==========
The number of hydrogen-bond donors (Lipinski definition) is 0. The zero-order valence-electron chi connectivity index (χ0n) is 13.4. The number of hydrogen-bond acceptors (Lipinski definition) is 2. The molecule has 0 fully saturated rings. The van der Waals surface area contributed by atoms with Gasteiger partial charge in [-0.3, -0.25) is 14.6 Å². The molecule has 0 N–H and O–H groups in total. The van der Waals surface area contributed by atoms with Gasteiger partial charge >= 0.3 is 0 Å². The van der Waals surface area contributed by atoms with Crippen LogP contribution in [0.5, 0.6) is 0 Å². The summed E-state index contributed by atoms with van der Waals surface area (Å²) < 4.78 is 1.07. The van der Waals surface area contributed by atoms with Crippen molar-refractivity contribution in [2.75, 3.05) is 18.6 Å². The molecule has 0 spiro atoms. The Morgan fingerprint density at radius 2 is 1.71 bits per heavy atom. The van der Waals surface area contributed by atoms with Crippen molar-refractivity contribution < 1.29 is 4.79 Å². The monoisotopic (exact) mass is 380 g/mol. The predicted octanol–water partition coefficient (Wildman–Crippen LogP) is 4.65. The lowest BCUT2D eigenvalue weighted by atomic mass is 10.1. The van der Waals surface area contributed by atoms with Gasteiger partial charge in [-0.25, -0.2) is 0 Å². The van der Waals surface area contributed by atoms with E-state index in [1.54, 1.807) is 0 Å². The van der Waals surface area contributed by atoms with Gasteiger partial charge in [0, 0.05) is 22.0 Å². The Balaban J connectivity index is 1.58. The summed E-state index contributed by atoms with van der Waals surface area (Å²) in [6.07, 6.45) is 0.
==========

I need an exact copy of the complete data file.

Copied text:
The number of hydrogen-bond donors (Lipinski definition) is 0. The zero-order valence-electron chi connectivity index (χ0n) is 13.4. The number of hydrogen-bond acceptors (Lipinski definition) is 2. The molecule has 0 fully saturated rings. The van der Waals surface area contributed by atoms with Gasteiger partial charge in [-0.3, -0.25) is 14.6 Å². The molecule has 0 N–H and O–H groups in total. The van der Waals surface area contributed by atoms with Gasteiger partial charge >= 0.3 is 0 Å². The van der Waals surface area contributed by atoms with Crippen LogP contribution in [0.5, 0.6) is 0 Å². The summed E-state index contributed by atoms with van der Waals surface area (Å²) < 4.78 is 1.07. The van der Waals surface area contributed by atoms with Crippen molar-refractivity contribution in [2.75, 3.05) is 18.6 Å². The molecule has 0 spiro atoms. The Morgan fingerprint density at radius 2 is 1.71 bits per heavy atom. The van der Waals surface area contributed by atoms with Crippen molar-refractivity contribution < 1.29 is 4.79 Å². The monoisotopic (exact) mass is 380 g/mol. The predicted octanol–water partition coefficient (Wildman–Crippen LogP) is 4.65. The lowest BCUT2D eigenvalue weighted by atomic mass is 10.1. The van der Waals surface area contributed by atoms with Gasteiger partial charge in [-0.25, -0.2) is 0 Å². The van der Waals surface area contributed by atoms with E-state index in [1.54, 1.807) is 0 Å². The van der Waals surface area contributed by atoms with Gasteiger partial charge in [0, 0.05) is 22.0 Å². The Balaban J connectivity index is 1.58. The summed E-state index contributed by atoms with van der Waals surface area (Å²) in [6.07, 6.45) is 0.